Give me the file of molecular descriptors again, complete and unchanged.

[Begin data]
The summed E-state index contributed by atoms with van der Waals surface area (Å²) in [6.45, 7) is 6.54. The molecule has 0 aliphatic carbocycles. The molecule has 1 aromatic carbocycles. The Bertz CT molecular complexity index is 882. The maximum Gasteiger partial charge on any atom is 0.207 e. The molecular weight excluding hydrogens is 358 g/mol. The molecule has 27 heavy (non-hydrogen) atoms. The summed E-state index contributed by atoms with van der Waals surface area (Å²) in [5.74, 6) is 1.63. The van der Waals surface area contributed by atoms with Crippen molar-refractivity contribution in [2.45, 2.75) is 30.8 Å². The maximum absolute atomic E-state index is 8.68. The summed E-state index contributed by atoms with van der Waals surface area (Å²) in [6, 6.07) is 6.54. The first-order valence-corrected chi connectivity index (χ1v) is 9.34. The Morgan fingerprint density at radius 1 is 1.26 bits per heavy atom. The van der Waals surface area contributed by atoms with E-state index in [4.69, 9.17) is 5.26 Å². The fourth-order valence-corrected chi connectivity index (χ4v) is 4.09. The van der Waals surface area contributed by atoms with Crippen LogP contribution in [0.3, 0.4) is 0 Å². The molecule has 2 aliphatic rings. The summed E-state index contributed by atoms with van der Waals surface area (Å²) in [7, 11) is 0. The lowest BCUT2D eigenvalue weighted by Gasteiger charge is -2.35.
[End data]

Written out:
The summed E-state index contributed by atoms with van der Waals surface area (Å²) in [6.45, 7) is 6.54. The molecule has 0 aliphatic carbocycles. The molecule has 1 aromatic carbocycles. The Bertz CT molecular complexity index is 882. The maximum Gasteiger partial charge on any atom is 0.207 e. The molecular weight excluding hydrogens is 358 g/mol. The molecule has 27 heavy (non-hydrogen) atoms. The summed E-state index contributed by atoms with van der Waals surface area (Å²) in [5.74, 6) is 1.63. The van der Waals surface area contributed by atoms with Crippen molar-refractivity contribution in [2.45, 2.75) is 30.8 Å². The maximum absolute atomic E-state index is 8.68. The summed E-state index contributed by atoms with van der Waals surface area (Å²) in [6, 6.07) is 6.54. The first-order valence-corrected chi connectivity index (χ1v) is 9.34. The Morgan fingerprint density at radius 1 is 1.26 bits per heavy atom. The van der Waals surface area contributed by atoms with E-state index in [4.69, 9.17) is 5.26 Å². The fourth-order valence-corrected chi connectivity index (χ4v) is 4.09. The van der Waals surface area contributed by atoms with Crippen LogP contribution in [0.3, 0.4) is 0 Å². The molecule has 2 aliphatic rings. The summed E-state index contributed by atoms with van der Waals surface area (Å²) in [7, 11) is 0. The lowest BCUT2D eigenvalue weighted by Gasteiger charge is -2.35.